Still waiting

April 24, 2006

This year marks the 100th anniversary not only of the San Francisco quake but also of a political jolt that looked to be even more earth-shaking. President Theodore Roosevelt - whom the current occupant of the White House considers to be a hero and role model - sent an angry message to Congress calling for a graduated income tax, a graduated inheritance tax (Republicans didn't call it the "death tax" in those days), the removal of interstate corporations from weak control by the states by placing them under federal charters, and a ban on campaign contributions by any corporation.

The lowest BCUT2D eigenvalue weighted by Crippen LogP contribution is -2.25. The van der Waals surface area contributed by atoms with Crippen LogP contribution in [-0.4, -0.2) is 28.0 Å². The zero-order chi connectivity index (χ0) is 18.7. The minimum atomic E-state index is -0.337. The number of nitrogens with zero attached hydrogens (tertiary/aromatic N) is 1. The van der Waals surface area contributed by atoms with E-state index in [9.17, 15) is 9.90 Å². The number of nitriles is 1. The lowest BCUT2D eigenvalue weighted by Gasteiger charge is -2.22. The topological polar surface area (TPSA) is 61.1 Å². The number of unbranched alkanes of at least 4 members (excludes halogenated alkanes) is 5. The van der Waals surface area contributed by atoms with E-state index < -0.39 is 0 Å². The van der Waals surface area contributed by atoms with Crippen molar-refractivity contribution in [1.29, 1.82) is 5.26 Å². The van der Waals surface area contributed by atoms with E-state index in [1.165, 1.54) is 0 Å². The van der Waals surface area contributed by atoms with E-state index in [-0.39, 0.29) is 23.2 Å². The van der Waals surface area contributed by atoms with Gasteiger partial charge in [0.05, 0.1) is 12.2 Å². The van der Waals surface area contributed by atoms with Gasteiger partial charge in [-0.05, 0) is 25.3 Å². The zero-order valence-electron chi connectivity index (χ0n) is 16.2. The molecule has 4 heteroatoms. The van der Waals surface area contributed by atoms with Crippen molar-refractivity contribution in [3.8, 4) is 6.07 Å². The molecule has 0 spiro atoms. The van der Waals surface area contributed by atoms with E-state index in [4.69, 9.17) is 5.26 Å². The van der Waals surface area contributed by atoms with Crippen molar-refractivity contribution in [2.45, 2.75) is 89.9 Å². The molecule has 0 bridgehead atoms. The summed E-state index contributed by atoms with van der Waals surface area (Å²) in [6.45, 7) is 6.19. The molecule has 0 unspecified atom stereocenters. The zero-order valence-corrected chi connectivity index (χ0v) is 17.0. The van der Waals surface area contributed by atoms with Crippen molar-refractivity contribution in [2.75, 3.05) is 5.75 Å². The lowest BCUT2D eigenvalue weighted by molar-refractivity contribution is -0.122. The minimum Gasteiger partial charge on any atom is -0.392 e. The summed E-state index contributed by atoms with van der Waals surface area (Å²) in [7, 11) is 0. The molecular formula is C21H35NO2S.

The hero of San Juan Hill wanted to usher in a new and unprecedented federal era when Washington would stand up to the monied interests. An editorial in The Sun noted that such sweeping reforms would have seemed radical a few years earlier, but by 1906 it was clear they were inevitable.

Inevitable? The only ones that President Bush hasn't tried to roll back are those that were never enacted in the first place. But it's only been 100 years; there's still time.

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